I can’t remember one book specifically (therefore I must not still own it!), but I will say that I was a voracious reader of Gothic mysteries/romances in my formative years. I couldn’t get enough of them. My mother and I would buy everything that came out and consume them like candy. I think that whole Gothic thing really stuck with me, because it has crept into some of my work, most recently my anthology Red Velvet and Absinthe: Paranormal Erotic Romance.

What kind of books do you like to read? Do those books have an effect on your own writing?
I read all over the sphere and enjoy discovering writers I’ve not heard of and also reading several of a particular writer’s books whose work I already know. For instance, I’ve read a slew of novels by Ruth Rendell, Dean Koontz, T.C. Boyle, Margaret Atwell and Toni Morrison—all of whom are very different from each other. I especially enjoy psychological thrillers and have been reading a lot of mystery and crime novels in the last year as well, though I’m not a fan of the hard-boiled detective type novel. I imagine what I read has had an effect on my work to some level, as I’ve always been a firm believer in the old adage that you need to be a good reader in order to be a good writer. However, any effects on my own writing are likely of a more subtle nature than anything particularly overt.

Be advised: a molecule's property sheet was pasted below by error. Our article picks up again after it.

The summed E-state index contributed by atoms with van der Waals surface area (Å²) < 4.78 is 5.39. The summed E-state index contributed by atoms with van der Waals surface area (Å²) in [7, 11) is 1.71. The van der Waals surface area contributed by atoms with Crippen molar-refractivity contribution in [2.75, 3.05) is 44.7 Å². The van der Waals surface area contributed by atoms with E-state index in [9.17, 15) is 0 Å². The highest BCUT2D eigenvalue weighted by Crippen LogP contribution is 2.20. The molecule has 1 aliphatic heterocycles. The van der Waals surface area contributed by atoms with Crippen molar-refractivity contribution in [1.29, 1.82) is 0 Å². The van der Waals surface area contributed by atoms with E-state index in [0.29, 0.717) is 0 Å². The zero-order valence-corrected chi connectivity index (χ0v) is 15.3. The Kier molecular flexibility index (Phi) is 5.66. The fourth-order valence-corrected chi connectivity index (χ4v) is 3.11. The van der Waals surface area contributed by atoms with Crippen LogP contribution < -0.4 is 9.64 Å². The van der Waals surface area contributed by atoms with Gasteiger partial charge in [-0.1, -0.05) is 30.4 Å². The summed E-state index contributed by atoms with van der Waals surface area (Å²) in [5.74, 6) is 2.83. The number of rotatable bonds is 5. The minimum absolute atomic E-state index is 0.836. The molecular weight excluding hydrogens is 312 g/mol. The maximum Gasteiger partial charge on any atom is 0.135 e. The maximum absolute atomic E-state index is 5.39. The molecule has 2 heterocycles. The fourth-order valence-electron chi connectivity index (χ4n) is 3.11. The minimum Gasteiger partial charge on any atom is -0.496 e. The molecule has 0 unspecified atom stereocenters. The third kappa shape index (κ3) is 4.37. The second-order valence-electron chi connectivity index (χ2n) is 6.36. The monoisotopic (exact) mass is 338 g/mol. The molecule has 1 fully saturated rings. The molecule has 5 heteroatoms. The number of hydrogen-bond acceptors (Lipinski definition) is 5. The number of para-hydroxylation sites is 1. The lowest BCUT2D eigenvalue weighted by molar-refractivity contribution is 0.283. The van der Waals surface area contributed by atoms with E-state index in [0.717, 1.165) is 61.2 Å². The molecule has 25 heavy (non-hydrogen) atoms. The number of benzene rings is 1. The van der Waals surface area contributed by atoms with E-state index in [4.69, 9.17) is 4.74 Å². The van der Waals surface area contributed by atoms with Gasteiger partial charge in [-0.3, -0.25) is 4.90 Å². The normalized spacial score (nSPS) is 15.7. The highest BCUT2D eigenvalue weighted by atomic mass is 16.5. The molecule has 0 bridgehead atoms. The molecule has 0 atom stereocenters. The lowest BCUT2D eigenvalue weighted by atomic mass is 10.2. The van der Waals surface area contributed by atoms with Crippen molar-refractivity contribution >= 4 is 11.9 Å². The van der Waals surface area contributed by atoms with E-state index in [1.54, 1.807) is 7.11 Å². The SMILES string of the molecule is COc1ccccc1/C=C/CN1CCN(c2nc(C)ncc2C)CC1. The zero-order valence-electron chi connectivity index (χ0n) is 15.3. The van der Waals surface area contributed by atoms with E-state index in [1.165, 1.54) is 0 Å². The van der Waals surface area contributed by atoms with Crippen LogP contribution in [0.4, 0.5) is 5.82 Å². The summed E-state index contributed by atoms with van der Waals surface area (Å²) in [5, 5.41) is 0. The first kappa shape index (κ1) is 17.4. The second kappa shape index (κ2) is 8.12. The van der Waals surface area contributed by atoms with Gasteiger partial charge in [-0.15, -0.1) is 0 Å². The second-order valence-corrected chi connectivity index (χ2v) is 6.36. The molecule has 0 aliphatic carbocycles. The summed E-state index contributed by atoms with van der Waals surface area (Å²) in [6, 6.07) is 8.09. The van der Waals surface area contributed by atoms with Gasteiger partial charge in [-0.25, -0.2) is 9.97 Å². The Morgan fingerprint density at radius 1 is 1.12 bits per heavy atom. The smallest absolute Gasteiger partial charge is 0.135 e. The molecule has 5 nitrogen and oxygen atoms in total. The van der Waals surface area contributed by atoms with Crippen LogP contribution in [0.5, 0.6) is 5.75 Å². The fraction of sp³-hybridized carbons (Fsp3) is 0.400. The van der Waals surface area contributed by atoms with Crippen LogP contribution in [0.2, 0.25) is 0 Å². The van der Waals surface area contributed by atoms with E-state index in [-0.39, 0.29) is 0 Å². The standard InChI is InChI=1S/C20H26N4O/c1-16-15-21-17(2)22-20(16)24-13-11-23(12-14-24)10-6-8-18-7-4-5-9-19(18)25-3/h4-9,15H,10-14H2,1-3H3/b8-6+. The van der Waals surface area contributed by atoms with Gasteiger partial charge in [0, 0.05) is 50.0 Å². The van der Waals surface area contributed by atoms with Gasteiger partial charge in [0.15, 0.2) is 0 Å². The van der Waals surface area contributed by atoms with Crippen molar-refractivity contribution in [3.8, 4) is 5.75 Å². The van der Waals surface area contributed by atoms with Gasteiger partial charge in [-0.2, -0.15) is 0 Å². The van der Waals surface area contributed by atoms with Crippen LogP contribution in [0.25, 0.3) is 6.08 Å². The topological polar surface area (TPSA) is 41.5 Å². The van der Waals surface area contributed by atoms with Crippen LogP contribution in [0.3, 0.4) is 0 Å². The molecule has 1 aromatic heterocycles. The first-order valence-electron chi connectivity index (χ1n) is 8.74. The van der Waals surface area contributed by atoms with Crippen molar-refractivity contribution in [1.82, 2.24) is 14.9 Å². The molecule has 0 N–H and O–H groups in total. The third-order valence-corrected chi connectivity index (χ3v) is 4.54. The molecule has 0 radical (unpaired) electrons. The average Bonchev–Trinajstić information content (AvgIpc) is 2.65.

Do you remember what is the first book that touched you deeply?
There was a book that a female classmate of mine was reading in elementary school—it might have been in fifth grade. I can’t for the life of me recall the title, and no, it was not a book for kids or young adults. It was about a schoolgirl whose parents died and she took over running the household in the role of an adult, looking after her siblings and living mostly off what was grown in their garden. It took place in a rather isolated setting, with the character having as little to do with outsiders as possible. I was quite taken with the novel and how the character was totally self-sufficient and didn’t need to rely on others or feel any need to engage with outsiders. I’m not sure what that says about me, but that whole concept really appealed to me even at the young age I was when I’d read the book. Perhaps I found such a scenario far preferable to being at school!

Is there an era of writing that affects you? 1920, 1800’s so forth?
I like to read works from many eras, though I do draw the line at extremely dense styles of writing. I’ve enjoyed a lot of books from the early part of the Twentieth Century, especially Upton Sinclair’s The Jungle and Theodore Dreiser’s An American Tragedy. I love being drawn back into another time and learning about the way life was. I’m not a history fan by any means, but you can learn a lot about history and life from fiction. As a general rule, I’m probably more so a reader of contemporary works. I live in the contemporary, and I tend to write in contemporary settings. Having said that, I’m doing more and more work in historical settings, such as my Pride and Prejudice: Hidden Lusts as well as a couple of other novels I have in the works. It’s always good to stretch yourself as a writer rather than doing the exact same thing again and again.